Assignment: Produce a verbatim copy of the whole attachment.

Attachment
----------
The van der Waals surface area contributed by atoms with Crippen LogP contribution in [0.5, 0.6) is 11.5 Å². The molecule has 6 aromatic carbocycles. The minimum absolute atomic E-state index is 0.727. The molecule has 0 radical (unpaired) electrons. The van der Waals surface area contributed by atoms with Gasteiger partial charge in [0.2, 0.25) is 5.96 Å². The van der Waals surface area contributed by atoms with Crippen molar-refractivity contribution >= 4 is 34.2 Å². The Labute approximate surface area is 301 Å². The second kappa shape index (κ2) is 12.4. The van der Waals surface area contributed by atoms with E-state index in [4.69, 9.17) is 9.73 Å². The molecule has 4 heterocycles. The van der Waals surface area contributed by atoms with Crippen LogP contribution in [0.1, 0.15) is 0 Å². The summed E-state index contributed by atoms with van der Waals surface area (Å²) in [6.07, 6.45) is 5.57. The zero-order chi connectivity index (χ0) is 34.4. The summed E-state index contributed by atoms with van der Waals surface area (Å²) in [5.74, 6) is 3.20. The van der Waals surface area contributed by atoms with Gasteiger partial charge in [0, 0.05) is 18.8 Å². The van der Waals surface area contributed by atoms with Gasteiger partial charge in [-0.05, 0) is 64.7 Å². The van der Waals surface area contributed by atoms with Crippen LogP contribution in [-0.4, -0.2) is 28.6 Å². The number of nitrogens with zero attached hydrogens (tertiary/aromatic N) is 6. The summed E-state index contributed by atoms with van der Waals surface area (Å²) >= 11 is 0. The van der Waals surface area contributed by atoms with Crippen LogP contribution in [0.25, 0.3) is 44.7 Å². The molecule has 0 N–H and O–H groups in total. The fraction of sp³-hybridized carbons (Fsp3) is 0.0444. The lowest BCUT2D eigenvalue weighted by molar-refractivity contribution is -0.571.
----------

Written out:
The van der Waals surface area contributed by atoms with Crippen LogP contribution in [0.5, 0.6) is 11.5 Å². The molecule has 6 aromatic carbocycles. The minimum absolute atomic E-state index is 0.727. The molecule has 0 radical (unpaired) electrons. The van der Waals surface area contributed by atoms with Gasteiger partial charge in [0.2, 0.25) is 5.96 Å². The van der Waals surface area contributed by atoms with Crippen molar-refractivity contribution >= 4 is 34.2 Å². The Labute approximate surface area is 301 Å². The second kappa shape index (κ2) is 12.4. The van der Waals surface area contributed by atoms with E-state index in [4.69, 9.17) is 9.73 Å². The molecule has 4 heterocycles. The van der Waals surface area contributed by atoms with Crippen LogP contribution in [0.1, 0.15) is 0 Å². The summed E-state index contributed by atoms with van der Waals surface area (Å²) in [6.07, 6.45) is 5.57. The zero-order chi connectivity index (χ0) is 34.4. The summed E-state index contributed by atoms with van der Waals surface area (Å²) in [5.74, 6) is 3.20. The van der Waals surface area contributed by atoms with Gasteiger partial charge in [0, 0.05) is 18.8 Å². The van der Waals surface area contributed by atoms with Gasteiger partial charge in [-0.05, 0) is 64.7 Å². The van der Waals surface area contributed by atoms with Crippen LogP contribution in [-0.4, -0.2) is 28.6 Å². The number of nitrogens with zero attached hydrogens (tertiary/aromatic N) is 6. The summed E-state index contributed by atoms with van der Waals surface area (Å²) >= 11 is 0. The van der Waals surface area contributed by atoms with Crippen LogP contribution in [0.25, 0.3) is 44.7 Å². The molecule has 0 N–H and O–H groups in total. The fraction of sp³-hybridized carbons (Fsp3) is 0.0444. The lowest BCUT2D eigenvalue weighted by molar-refractivity contribution is -0.571.